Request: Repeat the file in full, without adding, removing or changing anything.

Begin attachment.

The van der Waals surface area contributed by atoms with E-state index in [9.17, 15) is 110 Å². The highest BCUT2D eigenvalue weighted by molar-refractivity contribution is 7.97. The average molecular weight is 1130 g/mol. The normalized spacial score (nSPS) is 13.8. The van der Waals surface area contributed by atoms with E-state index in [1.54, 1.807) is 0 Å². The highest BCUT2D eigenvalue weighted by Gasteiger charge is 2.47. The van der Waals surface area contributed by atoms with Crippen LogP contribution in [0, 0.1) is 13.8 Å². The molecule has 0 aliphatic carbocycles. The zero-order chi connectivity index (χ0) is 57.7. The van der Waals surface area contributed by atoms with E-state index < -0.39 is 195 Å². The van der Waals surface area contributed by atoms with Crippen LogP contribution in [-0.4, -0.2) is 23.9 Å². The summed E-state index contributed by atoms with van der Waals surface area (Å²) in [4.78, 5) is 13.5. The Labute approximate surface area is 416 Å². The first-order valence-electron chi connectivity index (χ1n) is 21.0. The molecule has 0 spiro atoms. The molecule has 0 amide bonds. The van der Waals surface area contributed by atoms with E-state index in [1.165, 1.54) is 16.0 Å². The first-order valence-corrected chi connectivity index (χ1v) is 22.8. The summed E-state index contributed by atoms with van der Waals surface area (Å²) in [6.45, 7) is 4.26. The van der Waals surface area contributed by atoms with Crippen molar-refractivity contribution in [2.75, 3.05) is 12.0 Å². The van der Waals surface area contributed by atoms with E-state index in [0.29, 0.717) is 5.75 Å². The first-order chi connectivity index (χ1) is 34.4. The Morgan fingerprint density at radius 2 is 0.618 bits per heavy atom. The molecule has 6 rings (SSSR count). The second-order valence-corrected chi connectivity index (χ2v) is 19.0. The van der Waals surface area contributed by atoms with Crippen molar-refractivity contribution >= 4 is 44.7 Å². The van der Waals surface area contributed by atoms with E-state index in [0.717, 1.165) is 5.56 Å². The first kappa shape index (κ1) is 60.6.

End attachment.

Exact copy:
The van der Waals surface area contributed by atoms with E-state index in [9.17, 15) is 110 Å². The highest BCUT2D eigenvalue weighted by molar-refractivity contribution is 7.97. The average molecular weight is 1130 g/mol. The normalized spacial score (nSPS) is 13.8. The van der Waals surface area contributed by atoms with E-state index in [1.54, 1.807) is 0 Å². The highest BCUT2D eigenvalue weighted by Gasteiger charge is 2.47. The van der Waals surface area contributed by atoms with Crippen LogP contribution in [0, 0.1) is 13.8 Å². The molecule has 0 aliphatic carbocycles. The zero-order chi connectivity index (χ0) is 57.7. The van der Waals surface area contributed by atoms with E-state index < -0.39 is 195 Å². The van der Waals surface area contributed by atoms with Crippen LogP contribution in [-0.4, -0.2) is 23.9 Å². The summed E-state index contributed by atoms with van der Waals surface area (Å²) in [4.78, 5) is 13.5. The Labute approximate surface area is 416 Å². The first-order valence-electron chi connectivity index (χ1n) is 21.0. The molecule has 0 spiro atoms. The molecule has 0 amide bonds. The van der Waals surface area contributed by atoms with E-state index in [1.165, 1.54) is 16.0 Å². The first-order valence-corrected chi connectivity index (χ1v) is 22.8. The summed E-state index contributed by atoms with van der Waals surface area (Å²) in [6.45, 7) is 4.26. The van der Waals surface area contributed by atoms with Crippen molar-refractivity contribution in [2.75, 3.05) is 12.0 Å². The van der Waals surface area contributed by atoms with E-state index in [0.29, 0.717) is 5.75 Å². The first-order chi connectivity index (χ1) is 34.4. The Morgan fingerprint density at radius 2 is 0.618 bits per heavy atom. The molecule has 6 rings (SSSR count). The second-order valence-corrected chi connectivity index (χ2v) is 19.0. The van der Waals surface area contributed by atoms with Crippen molar-refractivity contribution >= 4 is 44.7 Å². The van der Waals surface area contributed by atoms with E-state index in [0.717, 1.165) is 5.56 Å². The first kappa shape index (κ1) is 60.6.